MIANUS RIVER GORGE INC

Bedford, NY   |  www.mianus.org

Mission

To preserve, protect and promote appreciation of the natural heritage of the Mianus River Gorge and the quality of its watershed

Ruling year info

1993

Executive Director

Rod Christie

Main address

167 Mianus River Rd.

Bedford, NY 10506 USA

Show more contact info

EIN

13-3523329

NTEE code info

Wildlife Sanctuary/Refuge (D34)

IRS filing requirement

This organization is required to file an IRS Form 990 or 990-EZ.

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Programs and results

What we aim to solve

SOURCE: Self-reported by organization

The 935-acre Mianus River Gorge Preserve and adjacent wild lands comprise a 1200+ acre island of old-growth forest with many trees over 400 years old in suburban New York. Surrounded by 172 private landowners, it is facing escalating threats from development of surrounding lands, the introduction of non-native invasive species, and ecological imbalances that threaten its long-term viability. Eastern hemlock trees (Tsuga canadensis) are some of the largest and oldest trees in the Mianus River Gorge. These majestic trees are the principal component of the 100 acres of old-growth forest and were the major inspiration for the protection of that first parcel of land in the Gorge by our founders. The old-growth forest is under attack from a non-native insect called the hemlock woolly adelgid (Adelges tsugae). Without intervention, these 400-year-old hemlocks will almost certainly be gone in the next few years and the natural community they support will vanish along with them.

Our programs

SOURCE: Self-reported by organization

What are the organization's current programs, how do they measure success, and who do the programs serve?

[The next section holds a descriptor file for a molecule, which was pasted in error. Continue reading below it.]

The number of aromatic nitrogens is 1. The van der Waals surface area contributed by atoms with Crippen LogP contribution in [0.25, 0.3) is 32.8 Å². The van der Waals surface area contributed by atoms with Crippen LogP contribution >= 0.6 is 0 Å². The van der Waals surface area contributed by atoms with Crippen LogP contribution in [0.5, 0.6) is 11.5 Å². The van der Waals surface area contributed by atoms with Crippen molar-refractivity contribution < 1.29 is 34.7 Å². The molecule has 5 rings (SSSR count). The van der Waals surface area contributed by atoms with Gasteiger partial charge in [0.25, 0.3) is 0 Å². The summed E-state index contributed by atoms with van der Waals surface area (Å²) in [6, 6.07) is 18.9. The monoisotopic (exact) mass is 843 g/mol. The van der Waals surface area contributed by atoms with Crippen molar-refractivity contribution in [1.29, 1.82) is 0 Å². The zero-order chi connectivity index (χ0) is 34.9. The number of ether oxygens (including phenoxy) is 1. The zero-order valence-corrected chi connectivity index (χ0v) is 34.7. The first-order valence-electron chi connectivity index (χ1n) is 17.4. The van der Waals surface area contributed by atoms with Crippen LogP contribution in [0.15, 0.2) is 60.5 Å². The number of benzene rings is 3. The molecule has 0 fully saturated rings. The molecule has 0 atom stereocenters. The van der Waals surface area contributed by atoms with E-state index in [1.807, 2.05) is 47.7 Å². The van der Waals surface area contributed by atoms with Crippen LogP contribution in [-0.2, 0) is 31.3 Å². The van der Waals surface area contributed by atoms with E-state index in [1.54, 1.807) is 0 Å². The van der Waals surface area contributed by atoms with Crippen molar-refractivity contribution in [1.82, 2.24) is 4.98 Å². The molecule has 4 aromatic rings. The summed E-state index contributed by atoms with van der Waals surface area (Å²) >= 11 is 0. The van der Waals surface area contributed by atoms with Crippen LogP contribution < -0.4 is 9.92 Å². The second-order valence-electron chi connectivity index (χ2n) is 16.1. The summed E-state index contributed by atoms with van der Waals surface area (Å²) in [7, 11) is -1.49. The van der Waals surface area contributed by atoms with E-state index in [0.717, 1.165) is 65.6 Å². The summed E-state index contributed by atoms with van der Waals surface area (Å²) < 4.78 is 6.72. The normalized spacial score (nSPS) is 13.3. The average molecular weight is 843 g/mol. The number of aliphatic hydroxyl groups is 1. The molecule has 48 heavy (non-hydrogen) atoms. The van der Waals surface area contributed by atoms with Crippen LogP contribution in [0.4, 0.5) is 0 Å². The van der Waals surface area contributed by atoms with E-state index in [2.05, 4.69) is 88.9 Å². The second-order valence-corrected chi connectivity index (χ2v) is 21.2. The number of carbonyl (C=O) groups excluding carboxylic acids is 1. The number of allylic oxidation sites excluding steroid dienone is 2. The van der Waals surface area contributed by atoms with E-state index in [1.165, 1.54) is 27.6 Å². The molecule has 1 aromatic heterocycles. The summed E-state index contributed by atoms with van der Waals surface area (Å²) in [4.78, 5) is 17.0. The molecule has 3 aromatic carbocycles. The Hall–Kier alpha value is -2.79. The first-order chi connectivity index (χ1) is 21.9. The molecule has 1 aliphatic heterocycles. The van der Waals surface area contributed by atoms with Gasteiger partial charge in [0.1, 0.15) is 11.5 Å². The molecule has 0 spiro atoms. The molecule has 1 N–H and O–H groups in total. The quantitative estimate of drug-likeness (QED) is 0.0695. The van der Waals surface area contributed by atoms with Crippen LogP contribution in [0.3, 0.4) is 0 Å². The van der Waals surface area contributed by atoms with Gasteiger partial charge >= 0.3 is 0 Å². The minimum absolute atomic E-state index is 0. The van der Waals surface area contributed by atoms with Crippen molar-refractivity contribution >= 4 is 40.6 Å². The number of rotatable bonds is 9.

Wildlife Technician Program

The Wildlife Technician Program (WTP) is a competitive internship program offering high school students the opportunity to undertake a three-year research project in the natural sciences. Our innovative and far reaching program is the first of its kind in the New York Metropolitan area offering an extra-curricular high school program in ecological research. Our students conduct hands-on field experiments, learn first-hand about the complexities of natural systems and receive expert guidance from Mianus River Gorge staff, graduate students, and professional partners to produce high-level research studies with significant applications to natural resource management. The WTP program has been designed to complement the State University of New York Science Research in the High School (SRHS) curriculum and accompanies our Research Assistantship Program (RAP) which provides grants to graduate-level students studying applied suburban ecology.

Population(s) Served
Adolescents

The College Internship in Suburban Ecology Program (CISE) offers summer or semester internships to college students and recent graduates who are interested in learning about the unique challenges facing urban/suburban natural resource managers. Through a variety of research and land management projects, interns are trained in the skills needed to pursue a successful career in the environmental sciences.

Population(s) Served
Young adults

Where we work

Our Sustainable Development Goals

SOURCE: Self-reported by organization

Learn more about Sustainable Development Goals.

Goals & Strategy

SOURCE: Self-reported by organization

Learn about the organization's key goals, strategies, capabilities, and progress.

Charting impact

Four powerful questions that require reflection about what really matters - results.

Protecting biodiversity is a thread that runs through the collective work of Mianus River Gorge staff, student researchers, and volunteers. Much of the work to preserve and protect the Mianus River Watershed focuses on restoration projects to ensure the diversity of myriad species within the ecosystems that comprise the Gorge and the entire region.